We spent the afternoon and night at Tahiti Beach on the south end of Elbow Cay. A few of us took the dinghy to explore the nearby Tilloo Cut and adjacent shallow waters, and others in our group went hiking on Elbow Cay. They unknowingly wandered onto private property, but the owner was nice about it and invited us all to a party that night at the marina she and her husband own. It was a long dinghy ride there at sunset - and even longer returning in the dark!


On Friday we got underway shortly after 8am to transit the very shallow Lubbers Quarters Channel just before high tide, and the early start plus lovely 20-knot winds meant we were able to sail further south than originally planned, all the way down to Little Harbour. This rocky outpost on the Abaco mainland was originally settled by Canadian artist Randolph Johnson and his family, who initially lived in a cave; it grew into something of an artists' commune, and today the centerpiece of the little settlement is Pete's Pub, also a metalworks foundry and gallery owned by Randolph's son. Unfortunately a falling tide and a very shallow harbor entrance meant we couldn't stay for too long.


It was a long sail northward that afternoon, with an enroute stop at Sandy Cay, so it was after 5pm when we entered Hope Town Harbour. Hope Town is a beautiful, quaint colonial village founded by loyalists from the southern United States after the Revolutionary War. We climbed its iconic candy-striped lighthouse to watch the sunset, then dinghied across the harbour to explore the town and have dinner and drinks at the waterside Captain Jack's.

 

April 4th was our last day in the Bahamas. We woke early, made breakfast, and cleaned the boat while steaming back to Marsh Harbour. After returning the boat, we said goodbye to our old and new friends who were flying out via airlines the next day; the rest of us headed back to the airport's GA terminal. It took a while to file our flight plans, notify U.S. customs, clear Bahamian customs, and pay for our fuel and parking, but we were taxiing out by 11:15am. The Marsh Harbour airport was notably busy on this Saturday morning, but we were able to sneak out between arrivals and formed up for our flight up the Abaco chain all the way out to Walker Cay. Initially this took us over the northern Sea of Abaco where we'd sailed on Wednesday, including Treasure Cay; the beach didn't look quite as amazing from the air. The rest of the Abacos were quite nice, and I noticed a few airstrips on isolated cays. Over Walker Cay we called Miami Radio and got our transponder codes for transiting the ADIZ, and a bit later got VFR flight following with Miami Center. Two hours after takeoff we landed in Fort Pierce, cleared customs, returned our life rafts at the FBO, and hopped over to Sebastian to return the Warrior. Kevin and Jeannie were driving back to Atlanta from Sebastian, and they gave Jacquie and Dawn a ride to the Orlando airport.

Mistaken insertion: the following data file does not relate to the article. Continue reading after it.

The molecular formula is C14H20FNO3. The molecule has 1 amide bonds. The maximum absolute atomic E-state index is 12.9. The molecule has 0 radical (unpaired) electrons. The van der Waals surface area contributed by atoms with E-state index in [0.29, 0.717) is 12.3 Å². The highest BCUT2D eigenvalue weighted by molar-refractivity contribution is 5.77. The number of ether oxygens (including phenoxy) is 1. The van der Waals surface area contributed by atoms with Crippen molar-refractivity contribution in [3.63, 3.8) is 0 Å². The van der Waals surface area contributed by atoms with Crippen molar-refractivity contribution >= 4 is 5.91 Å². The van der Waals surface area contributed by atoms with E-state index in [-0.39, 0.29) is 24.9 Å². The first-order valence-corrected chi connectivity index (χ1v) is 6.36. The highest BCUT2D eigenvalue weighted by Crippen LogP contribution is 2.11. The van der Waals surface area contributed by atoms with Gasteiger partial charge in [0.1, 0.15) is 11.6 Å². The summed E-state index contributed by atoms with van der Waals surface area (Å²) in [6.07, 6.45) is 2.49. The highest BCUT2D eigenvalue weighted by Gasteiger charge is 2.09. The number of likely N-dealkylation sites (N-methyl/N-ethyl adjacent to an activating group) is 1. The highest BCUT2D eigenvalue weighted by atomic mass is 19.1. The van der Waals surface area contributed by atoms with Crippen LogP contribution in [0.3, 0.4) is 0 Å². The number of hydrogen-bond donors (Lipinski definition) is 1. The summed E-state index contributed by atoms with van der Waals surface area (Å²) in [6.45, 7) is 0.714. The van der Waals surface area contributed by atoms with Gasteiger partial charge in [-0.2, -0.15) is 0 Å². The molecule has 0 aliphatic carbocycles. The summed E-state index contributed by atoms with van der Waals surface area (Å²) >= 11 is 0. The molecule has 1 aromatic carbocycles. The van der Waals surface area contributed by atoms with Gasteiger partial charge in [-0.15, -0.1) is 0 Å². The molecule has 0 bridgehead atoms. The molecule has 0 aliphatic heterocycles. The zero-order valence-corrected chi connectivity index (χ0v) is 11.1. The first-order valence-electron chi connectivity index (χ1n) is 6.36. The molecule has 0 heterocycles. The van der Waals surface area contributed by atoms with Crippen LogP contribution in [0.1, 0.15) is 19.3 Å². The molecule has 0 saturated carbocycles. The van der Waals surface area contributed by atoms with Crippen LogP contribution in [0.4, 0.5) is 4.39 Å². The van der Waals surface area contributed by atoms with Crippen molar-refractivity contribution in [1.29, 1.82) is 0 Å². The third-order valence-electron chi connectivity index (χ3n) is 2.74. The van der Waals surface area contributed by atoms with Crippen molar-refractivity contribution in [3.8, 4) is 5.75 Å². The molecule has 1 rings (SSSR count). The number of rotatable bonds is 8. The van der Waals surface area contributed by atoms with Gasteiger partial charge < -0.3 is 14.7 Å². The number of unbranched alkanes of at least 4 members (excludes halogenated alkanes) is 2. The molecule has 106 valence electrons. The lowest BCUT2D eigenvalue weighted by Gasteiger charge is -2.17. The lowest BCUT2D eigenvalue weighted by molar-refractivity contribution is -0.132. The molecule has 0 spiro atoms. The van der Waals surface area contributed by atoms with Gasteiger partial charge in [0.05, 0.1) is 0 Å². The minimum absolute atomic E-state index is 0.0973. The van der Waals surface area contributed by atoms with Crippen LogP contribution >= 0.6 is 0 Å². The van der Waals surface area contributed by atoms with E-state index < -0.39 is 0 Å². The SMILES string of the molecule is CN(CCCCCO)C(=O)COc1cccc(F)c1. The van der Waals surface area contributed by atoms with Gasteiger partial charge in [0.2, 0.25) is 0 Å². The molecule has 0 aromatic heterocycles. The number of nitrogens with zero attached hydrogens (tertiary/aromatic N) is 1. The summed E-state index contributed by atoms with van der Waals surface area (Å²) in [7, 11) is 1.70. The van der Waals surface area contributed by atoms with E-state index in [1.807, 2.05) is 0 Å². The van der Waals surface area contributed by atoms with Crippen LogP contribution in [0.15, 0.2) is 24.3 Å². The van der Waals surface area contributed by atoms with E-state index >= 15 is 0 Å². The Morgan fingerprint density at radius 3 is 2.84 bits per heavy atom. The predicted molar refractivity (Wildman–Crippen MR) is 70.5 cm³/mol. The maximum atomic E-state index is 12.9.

Steve and I continued on with the Pacer, stopping in Sebring to visit an airline friend and then at Tampa for the night. On Sunday we flew to Clarksville TN, where we spent the night with my good friends Sylv & Hugh, and on Monday we landed at Flying Cloud Airport in the early afternoon. Incredibly, we had a tailwind the entire way home - it only took 10.3 hours from Tampa to Minneapolis. All told, I'd put 33 hours on the Pacer since leaving FCM the month prior, and she performed splendidly without missing a beat. It was a fantastic first adventure with my airplane, and all the better that I shared it with Dawn, Steve, and a literal boatload of friends. I'll be taking the plane to Oshkosh in July and Montana/Idaho in September; next spring break I'm thinking Baja, and then Alaska awaits! It's not exactly cheap owning an airplane - but it sure is fun!

Tuesday, April 21, 2015

In Search of Sunshine, Part III: Flying the Bahamas